U.S. Representative Ted Weiss, a Democrat from New York, holding a congressional hearing about AIDS funding in 1985. Most of the members of Congress who paid attention to AIDS issues during the early 1980s represented major cities with large gay populations.
There was, of course, considerable conservative congressional resistance to spending federal tax dollars on AIDS-related measures. For example, Republican senator Jesse Helms of North Carolina was highly critical of federal spending on AIDS education. On October 14, 1987, Helms appeared on the floor of the Senate during a debate over a federal AIDS appropriation bill to denounce a safer-sex comic book, which he thought had been federally funded, published by Gay Men’s Health Crisis of New York. A subsequent investigation revealed that no federal funds were used to support the production of the comic book; nonetheless, the Senate voted overwhelmingly to pass the Helms amendment to the AIDS appropriation bill. The Helms amendment prohibited the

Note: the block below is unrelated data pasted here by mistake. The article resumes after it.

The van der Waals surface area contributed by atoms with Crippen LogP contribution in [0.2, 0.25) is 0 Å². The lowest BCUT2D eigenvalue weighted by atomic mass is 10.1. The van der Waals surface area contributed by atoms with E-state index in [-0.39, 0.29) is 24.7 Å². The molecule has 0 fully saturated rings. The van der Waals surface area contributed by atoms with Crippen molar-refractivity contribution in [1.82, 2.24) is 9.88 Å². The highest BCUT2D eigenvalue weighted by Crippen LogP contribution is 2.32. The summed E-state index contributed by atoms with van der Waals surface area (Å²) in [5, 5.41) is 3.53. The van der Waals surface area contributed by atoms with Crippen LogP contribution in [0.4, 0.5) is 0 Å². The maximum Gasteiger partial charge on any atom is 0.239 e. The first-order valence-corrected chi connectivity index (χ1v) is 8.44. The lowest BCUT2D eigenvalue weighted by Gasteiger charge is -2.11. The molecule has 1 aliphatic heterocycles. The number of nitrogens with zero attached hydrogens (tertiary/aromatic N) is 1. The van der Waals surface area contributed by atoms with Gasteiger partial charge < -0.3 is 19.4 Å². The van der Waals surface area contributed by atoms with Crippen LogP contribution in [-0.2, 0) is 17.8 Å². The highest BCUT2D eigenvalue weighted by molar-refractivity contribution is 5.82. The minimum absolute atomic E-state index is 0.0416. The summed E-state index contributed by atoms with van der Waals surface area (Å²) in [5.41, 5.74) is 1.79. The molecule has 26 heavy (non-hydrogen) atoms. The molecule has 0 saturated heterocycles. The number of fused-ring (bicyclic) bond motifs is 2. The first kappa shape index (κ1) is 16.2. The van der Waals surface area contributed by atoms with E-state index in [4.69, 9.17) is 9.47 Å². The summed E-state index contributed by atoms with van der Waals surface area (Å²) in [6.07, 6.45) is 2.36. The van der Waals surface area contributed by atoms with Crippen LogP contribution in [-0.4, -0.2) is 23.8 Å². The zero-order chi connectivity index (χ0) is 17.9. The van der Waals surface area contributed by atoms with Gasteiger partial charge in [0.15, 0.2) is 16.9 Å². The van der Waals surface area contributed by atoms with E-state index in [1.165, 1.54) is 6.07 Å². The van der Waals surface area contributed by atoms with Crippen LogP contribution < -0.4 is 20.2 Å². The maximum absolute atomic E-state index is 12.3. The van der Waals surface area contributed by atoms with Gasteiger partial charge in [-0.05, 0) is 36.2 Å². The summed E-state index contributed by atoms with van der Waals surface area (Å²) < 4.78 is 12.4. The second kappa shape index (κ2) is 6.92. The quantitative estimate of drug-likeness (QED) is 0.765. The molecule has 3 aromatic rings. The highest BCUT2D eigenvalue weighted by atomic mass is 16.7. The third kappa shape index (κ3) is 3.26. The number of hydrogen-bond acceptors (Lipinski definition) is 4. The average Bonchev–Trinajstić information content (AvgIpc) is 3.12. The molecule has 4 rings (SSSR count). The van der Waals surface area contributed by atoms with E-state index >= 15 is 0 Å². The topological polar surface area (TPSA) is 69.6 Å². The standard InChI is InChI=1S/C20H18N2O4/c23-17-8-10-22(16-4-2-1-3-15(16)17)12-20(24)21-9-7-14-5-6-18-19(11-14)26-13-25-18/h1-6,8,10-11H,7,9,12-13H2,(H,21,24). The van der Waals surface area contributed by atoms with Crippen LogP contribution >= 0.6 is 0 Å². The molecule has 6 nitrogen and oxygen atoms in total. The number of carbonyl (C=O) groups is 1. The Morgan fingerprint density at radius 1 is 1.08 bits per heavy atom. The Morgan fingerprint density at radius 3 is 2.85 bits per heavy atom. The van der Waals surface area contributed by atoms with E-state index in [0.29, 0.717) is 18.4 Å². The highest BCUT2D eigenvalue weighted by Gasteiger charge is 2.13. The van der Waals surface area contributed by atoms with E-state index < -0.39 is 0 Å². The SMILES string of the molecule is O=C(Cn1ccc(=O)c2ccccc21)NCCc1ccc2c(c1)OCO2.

use of federal tax dollars for AIDS education materials that “promote or encourage, directly or indirectly, homosexual activities.” Since 1987, Helms continued to offer his amendment to each appropriation bill. With these amendments, Helms and his conservative supporters in Congress, notably former California Republican representatives Robert Dornan and William Dannemeyer, helped limit federal funding for safer-sex education targeting gays and lesbians.